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Humbug U – Martin McQuillan relates a Christmas tale

Posted: Friday 20 Dec 2013
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Martin McQuillan

T’was the weeks before Christmas and Gideon Scrooge sat in his office at the great Chancellery in the heart of London town. Gideon was a man of austerity. He was known for his dislike of excess of any kind. He was not a man to be swayed by the plight of the unemployed, the incapacitated, immigrants, students, legal aid lawyers, the arts council or local authorities. “More for less” was Gideon’s motto. He was dedicated to spending as little as possible on public causes, while advocating the virtues of self-reliance and private wealth creation. During his life Gideon had acquired a not inconsiderable personal fortune that he viewed as appropriate remuneration for all his hard work, having dragged himself up from the humble beginnings of a minor baronetcy and Maudlin College.

In an office down the corridor from Gideon sat his faithful clerk Willetts, who was struggling to balance his ledgers after a seeming overspend in his department. Gideon had made it clear to Willetts that he could not go home for Christmas until it was sorted out. Willetts dreamed of spending more time with his beloved Tiny RAB, whom he had looked after these past few years and who now because of his impairment was not in the best of health.

There was a knock on the door of the Chancellery and three well-presented personages were shown into Gideon’s office. “They are from the mission groups sir,” explained Willetts. “There are fewer of them than there were last year,” said Gideon. The first visitor spoke, “Mr Scrooge, we wondered if you might like to make a donation to universities at this time of year? A modest rise in tuition fees would help fund executive pay rises and an amenities race on campuses all over the land.”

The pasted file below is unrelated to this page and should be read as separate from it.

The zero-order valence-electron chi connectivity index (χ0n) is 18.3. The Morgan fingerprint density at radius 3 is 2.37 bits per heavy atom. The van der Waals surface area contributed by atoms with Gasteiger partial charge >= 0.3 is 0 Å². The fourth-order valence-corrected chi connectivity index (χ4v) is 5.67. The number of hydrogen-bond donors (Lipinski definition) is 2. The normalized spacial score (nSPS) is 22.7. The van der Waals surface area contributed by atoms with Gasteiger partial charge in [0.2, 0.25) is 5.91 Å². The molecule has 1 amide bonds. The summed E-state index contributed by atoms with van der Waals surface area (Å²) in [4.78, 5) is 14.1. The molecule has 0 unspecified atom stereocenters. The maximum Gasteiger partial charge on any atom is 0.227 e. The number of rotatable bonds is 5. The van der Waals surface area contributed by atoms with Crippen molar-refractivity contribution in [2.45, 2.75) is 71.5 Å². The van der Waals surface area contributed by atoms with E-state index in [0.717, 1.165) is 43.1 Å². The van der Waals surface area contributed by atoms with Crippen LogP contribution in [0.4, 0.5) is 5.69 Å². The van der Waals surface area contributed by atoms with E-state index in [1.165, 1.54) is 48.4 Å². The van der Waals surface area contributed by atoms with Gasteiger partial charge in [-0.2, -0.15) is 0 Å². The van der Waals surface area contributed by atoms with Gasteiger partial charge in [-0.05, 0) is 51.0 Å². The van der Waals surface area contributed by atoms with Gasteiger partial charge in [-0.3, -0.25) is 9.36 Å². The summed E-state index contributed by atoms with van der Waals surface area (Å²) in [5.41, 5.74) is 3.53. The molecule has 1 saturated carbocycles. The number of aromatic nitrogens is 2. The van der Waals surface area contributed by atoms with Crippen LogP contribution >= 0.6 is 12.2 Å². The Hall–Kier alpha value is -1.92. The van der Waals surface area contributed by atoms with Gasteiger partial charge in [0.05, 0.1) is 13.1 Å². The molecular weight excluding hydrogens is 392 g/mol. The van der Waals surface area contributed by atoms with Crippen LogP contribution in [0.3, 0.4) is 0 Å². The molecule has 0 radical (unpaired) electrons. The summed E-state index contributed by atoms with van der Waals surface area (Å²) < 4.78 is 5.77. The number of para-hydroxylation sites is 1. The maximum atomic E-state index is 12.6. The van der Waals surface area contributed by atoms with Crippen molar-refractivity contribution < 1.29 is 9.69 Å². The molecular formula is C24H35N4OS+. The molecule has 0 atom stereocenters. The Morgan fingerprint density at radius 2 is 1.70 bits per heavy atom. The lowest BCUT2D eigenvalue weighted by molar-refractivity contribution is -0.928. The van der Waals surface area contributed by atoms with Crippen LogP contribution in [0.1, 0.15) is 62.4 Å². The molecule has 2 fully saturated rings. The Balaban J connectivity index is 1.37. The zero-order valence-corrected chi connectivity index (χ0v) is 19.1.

“Bah humbug!” replied Gideon. “Higher learning should be for the brightest and the best not the many. We must decrease the surplus population of students not encourage their expansion. Away with all of you and live within your means. If you want more funds, then open up your institutions to the hedge funds that will happily invest in new Business Schools. Anymore impertinent inquiries like that and I will sell you all off to the People’s Bank of China.”

Willetts closed the door apologetically behind the disgruntled group. “Be sure to be in tomorrow, we have the autumn statement to deal with’, said Gideon. “I am increasingly tired of shortfalls in your department. For you Christmas is cancelled.”

That night in his modest lodgings above Downing Street, Gideon was visited by the spectre of his old rival in business (innovation and skills), Cable. In life Cable had been a brilliant economist who had predicted four out of the last two financial crises. However Cable had been dead these past few years after he had sold his soul for the office next to Willetts in Gideon’s treasure house. Cable’s ghost was bound in chains; it explained that a new link had been added as a hellish punishment for every day he had sat in the austerity coalition. He told Gideon that he would be visited that very night by three apparitions to whom he should listen, least he share Cable’s fate. “Change your ways,” moaned Cable’s ghost. “Humbug!” replied Gideon.

The first spectre appeared in Gideon’s chamber at midnight. “I am the ghost of higher education past,” said the emaciated figure. “Come with me and I will show you the old days when only 10 per cent of the population were allowed through the gates of the university.”

“Frighten me not ghost,” replied Gideon. “Show me something of good cheer.” With that he was transported to a past Christmas party of his predecessor in the Chancellery, where the economy was booming and they were celebrating an annual growth rate of 2.7 per cent based on an over-heating housing market.

“I know this place,” said Gideon. “This is office of Fizzywig Brown. Now there was a man who knew how to make an autumn statement. He taught me so much about self-congratulation, un-costed proposals and spiking the opposition’s plans.” The scene dissolved and Scrooge found himself back in his own bed.